What is an ETF?
An exchange-traded fund (ETF) is an assemblage of securities that works just like a mutual fund but which investors can trade over a stock exchange. An ETF is a fusion of a stock and a mutual fund. The fund often tracks an index of securities, and it can be issued on almost all asset classes in the capital markets.
An ETF structure is essential to investors because it provides exposure to numerous securities without actually buying a piece of every single one of them. Issuers buy into target securities and then allow investors to buy a fund like they would buy a stock.
How do ETFs work? The first step to leveraging the profit potential of ETFs is to understand how they work. From this knowledge, investors can tell what ETF to buy, when, and in what quantity.
Briefly, ETFs work in three steps:
- An issuer assembles an asset’s units, say technology equities, into a basket that then acquires a unique identifier (or ticker) similar to stocks.
- The ETF is then listed on a major exchange from where investors can access.
- Just like a stock, investors buy and sell the ETF over an exchange during the day when the market is in session.
Types of ETFs
When creating an ETF, issuers have their mind on a particular asset class, an industry, sector, or even a trading style. It translates into different types of ETFs as described below:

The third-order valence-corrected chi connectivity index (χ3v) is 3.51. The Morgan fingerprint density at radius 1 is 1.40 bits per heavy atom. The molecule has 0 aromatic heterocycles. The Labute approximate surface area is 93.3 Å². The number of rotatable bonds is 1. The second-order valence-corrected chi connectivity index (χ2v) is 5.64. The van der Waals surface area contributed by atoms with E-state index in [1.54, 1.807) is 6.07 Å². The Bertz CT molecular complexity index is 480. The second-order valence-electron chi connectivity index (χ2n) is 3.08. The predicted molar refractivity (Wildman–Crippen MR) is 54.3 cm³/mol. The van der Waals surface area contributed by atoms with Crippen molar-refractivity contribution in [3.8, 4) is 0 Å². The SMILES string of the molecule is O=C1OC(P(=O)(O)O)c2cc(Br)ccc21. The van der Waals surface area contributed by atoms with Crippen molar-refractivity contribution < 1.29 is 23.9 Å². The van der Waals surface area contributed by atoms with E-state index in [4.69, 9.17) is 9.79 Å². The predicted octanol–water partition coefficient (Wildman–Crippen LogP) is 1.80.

- Industry/sector ETFs
The stock market classifies companies into sectors/industries using the Global Industry Classification Standard (GICS). The system develops an industry taxonomy that enables easy navigation of the capital markets, while issuers took advantage of the many sectors and sub-sectors to create unique ETFs. For example, consumer-staples ETF bundles together stocks of companies operating in the consumer staples sector.
- ETF for Stocks
Stocks are the largest asset class in the capital markets. One can easily guess, therefore, that ETFs on stocks are the majority. Moreover, the stock market’s vastness allows issuers to create numerous ETFs that focus on stocks from specific sectors. Stocks ETF comprise of shares in listed companies. Often, issuers track an index like the S&P 500 – whereby they draw stocks that constitute the index – or track a market-cap-weighted index.
- ETF for Futures
These ETFs comprise holdings in futures contracts. Futures contracts are mostly developed with commodities as underlying assets, although futures of other asset classes also exist, just like stock ETFs, futures ETFs track futures indexes.
- ETF for Commodities
Commodities such as crude oil are raw products that can be traded in the open market. Such an ETF could have various commodities as holdings or might focus on a single commodity. Some commodity ETFs include futures contracts, so you must know the finer details before buying into it. Also, the IRS classifies commodities into collectible and non-collectible. Each category has a different tax structure as well as a unique risk profile.
- ETF on Bonds